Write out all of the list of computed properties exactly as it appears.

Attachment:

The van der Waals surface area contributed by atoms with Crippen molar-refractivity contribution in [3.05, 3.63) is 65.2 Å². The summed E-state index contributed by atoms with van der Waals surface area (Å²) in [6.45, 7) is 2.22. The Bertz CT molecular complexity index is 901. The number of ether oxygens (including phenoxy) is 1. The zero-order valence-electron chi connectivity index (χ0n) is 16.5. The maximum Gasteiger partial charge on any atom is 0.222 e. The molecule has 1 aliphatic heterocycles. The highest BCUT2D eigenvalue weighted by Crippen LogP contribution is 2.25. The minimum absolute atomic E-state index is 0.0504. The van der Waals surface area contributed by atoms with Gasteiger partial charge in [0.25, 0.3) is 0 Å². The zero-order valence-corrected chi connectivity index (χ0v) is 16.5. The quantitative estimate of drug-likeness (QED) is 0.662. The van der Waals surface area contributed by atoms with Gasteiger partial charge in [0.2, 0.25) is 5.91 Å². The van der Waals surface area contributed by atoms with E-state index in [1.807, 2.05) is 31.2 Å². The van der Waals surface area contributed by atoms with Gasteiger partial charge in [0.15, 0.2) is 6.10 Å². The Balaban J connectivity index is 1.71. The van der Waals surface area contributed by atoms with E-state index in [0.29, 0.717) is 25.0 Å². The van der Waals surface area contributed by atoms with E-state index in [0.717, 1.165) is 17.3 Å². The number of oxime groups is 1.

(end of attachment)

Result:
The van der Waals surface area contributed by atoms with Crippen molar-refractivity contribution in [3.05, 3.63) is 65.2 Å². The summed E-state index contributed by atoms with van der Waals surface area (Å²) in [6.45, 7) is 2.22. The Bertz CT molecular complexity index is 901. The number of ether oxygens (including phenoxy) is 1. The zero-order valence-electron chi connectivity index (χ0n) is 16.5. The maximum Gasteiger partial charge on any atom is 0.222 e. The molecule has 1 aliphatic heterocycles. The highest BCUT2D eigenvalue weighted by Crippen LogP contribution is 2.25. The minimum absolute atomic E-state index is 0.0504. The van der Waals surface area contributed by atoms with Gasteiger partial charge in [0.25, 0.3) is 0 Å². The zero-order valence-corrected chi connectivity index (χ0v) is 16.5. The quantitative estimate of drug-likeness (QED) is 0.662. The van der Waals surface area contributed by atoms with Gasteiger partial charge in [0.2, 0.25) is 5.91 Å². The van der Waals surface area contributed by atoms with E-state index in [1.807, 2.05) is 31.2 Å². The van der Waals surface area contributed by atoms with Gasteiger partial charge in [0.15, 0.2) is 6.10 Å². The Balaban J connectivity index is 1.71. The van der Waals surface area contributed by atoms with E-state index in [0.29, 0.717) is 25.0 Å². The van der Waals surface area contributed by atoms with E-state index in [0.717, 1.165) is 17.3 Å². The number of oxime groups is 1.